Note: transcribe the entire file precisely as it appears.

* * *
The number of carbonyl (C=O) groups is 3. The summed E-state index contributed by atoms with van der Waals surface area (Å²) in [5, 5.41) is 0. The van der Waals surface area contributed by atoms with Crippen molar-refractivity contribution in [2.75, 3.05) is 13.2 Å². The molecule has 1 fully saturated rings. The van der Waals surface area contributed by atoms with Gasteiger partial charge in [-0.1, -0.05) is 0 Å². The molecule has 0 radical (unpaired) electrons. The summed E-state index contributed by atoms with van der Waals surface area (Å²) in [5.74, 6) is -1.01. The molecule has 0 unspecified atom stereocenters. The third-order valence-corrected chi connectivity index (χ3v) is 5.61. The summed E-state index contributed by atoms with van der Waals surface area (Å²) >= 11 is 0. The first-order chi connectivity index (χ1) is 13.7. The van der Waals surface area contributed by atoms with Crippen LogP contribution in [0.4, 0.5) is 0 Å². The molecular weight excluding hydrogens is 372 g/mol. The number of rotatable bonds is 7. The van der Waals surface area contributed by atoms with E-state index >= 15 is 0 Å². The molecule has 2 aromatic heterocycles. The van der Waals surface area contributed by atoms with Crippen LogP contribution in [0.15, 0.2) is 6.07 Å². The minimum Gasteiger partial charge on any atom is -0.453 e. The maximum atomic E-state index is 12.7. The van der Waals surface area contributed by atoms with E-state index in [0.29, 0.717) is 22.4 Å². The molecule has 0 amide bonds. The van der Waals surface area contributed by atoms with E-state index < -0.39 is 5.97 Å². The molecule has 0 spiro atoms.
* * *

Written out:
The number of carbonyl (C=O) groups is 3. The summed E-state index contributed by atoms with van der Waals surface area (Å²) in [5, 5.41) is 0. The van der Waals surface area contributed by atoms with Crippen molar-refractivity contribution in [2.75, 3.05) is 13.2 Å². The molecule has 1 fully saturated rings. The van der Waals surface area contributed by atoms with Gasteiger partial charge in [-0.1, -0.05) is 0 Å². The molecule has 0 radical (unpaired) electrons. The summed E-state index contributed by atoms with van der Waals surface area (Å²) in [5.74, 6) is -1.01. The molecule has 0 unspecified atom stereocenters. The third-order valence-corrected chi connectivity index (χ3v) is 5.61. The summed E-state index contributed by atoms with van der Waals surface area (Å²) >= 11 is 0. The first-order chi connectivity index (χ1) is 13.7. The van der Waals surface area contributed by atoms with Crippen LogP contribution in [0.4, 0.5) is 0 Å². The molecular weight excluding hydrogens is 372 g/mol. The number of rotatable bonds is 7. The van der Waals surface area contributed by atoms with E-state index >= 15 is 0 Å². The molecule has 2 aromatic heterocycles. The van der Waals surface area contributed by atoms with Crippen LogP contribution in [0.15, 0.2) is 6.07 Å². The minimum Gasteiger partial charge on any atom is -0.453 e. The maximum atomic E-state index is 12.7. The van der Waals surface area contributed by atoms with E-state index in [0.29, 0.717) is 22.4 Å². The molecule has 0 amide bonds. The van der Waals surface area contributed by atoms with E-state index < -0.39 is 5.97 Å². The molecule has 0 spiro atoms.